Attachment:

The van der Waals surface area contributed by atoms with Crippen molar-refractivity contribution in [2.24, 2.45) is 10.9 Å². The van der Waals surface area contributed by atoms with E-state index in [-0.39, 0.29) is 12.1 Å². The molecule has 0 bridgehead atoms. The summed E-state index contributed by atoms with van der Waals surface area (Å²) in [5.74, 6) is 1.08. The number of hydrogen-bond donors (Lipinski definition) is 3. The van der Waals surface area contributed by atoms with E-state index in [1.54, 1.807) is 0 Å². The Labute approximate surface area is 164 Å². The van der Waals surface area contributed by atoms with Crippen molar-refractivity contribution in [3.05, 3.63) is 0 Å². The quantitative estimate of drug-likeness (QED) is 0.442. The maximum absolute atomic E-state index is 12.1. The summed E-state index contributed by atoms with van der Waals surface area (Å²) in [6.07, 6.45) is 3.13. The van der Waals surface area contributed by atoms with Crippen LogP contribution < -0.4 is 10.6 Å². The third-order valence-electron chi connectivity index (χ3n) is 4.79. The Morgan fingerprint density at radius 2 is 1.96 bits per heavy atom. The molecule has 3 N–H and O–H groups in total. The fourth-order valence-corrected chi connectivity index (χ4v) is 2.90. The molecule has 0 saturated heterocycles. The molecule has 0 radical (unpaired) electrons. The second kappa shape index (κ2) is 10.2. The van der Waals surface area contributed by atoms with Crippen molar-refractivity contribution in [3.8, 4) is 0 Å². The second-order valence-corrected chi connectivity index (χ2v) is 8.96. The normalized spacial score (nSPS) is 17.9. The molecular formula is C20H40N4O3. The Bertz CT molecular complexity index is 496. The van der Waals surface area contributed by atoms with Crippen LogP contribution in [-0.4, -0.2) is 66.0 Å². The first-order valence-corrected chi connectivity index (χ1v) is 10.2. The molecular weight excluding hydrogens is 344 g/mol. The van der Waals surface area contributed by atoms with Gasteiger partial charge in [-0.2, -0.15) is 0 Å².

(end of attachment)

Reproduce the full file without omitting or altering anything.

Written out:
The van der Waals surface area contributed by atoms with Crippen molar-refractivity contribution in [2.24, 2.45) is 10.9 Å². The van der Waals surface area contributed by atoms with E-state index in [-0.39, 0.29) is 12.1 Å². The molecule has 0 bridgehead atoms. The summed E-state index contributed by atoms with van der Waals surface area (Å²) in [5.74, 6) is 1.08. The number of hydrogen-bond donors (Lipinski definition) is 3. The van der Waals surface area contributed by atoms with E-state index in [1.54, 1.807) is 0 Å². The Labute approximate surface area is 164 Å². The van der Waals surface area contributed by atoms with Crippen molar-refractivity contribution in [3.05, 3.63) is 0 Å². The quantitative estimate of drug-likeness (QED) is 0.442. The maximum absolute atomic E-state index is 12.1. The summed E-state index contributed by atoms with van der Waals surface area (Å²) in [6.07, 6.45) is 3.13. The van der Waals surface area contributed by atoms with Crippen LogP contribution < -0.4 is 10.6 Å². The third-order valence-electron chi connectivity index (χ3n) is 4.79. The Morgan fingerprint density at radius 2 is 1.96 bits per heavy atom. The molecule has 3 N–H and O–H groups in total. The fourth-order valence-corrected chi connectivity index (χ4v) is 2.90. The molecule has 0 saturated heterocycles. The molecule has 0 radical (unpaired) electrons. The second kappa shape index (κ2) is 10.2. The van der Waals surface area contributed by atoms with Crippen molar-refractivity contribution in [3.8, 4) is 0 Å². The second-order valence-corrected chi connectivity index (χ2v) is 8.96. The normalized spacial score (nSPS) is 17.9. The molecular formula is C20H40N4O3. The Bertz CT molecular complexity index is 496. The van der Waals surface area contributed by atoms with Crippen LogP contribution in [-0.4, -0.2) is 66.0 Å². The first-order valence-corrected chi connectivity index (χ1v) is 10.2. The molecular weight excluding hydrogens is 344 g/mol. The van der Waals surface area contributed by atoms with Gasteiger partial charge in [-0.2, -0.15) is 0 Å².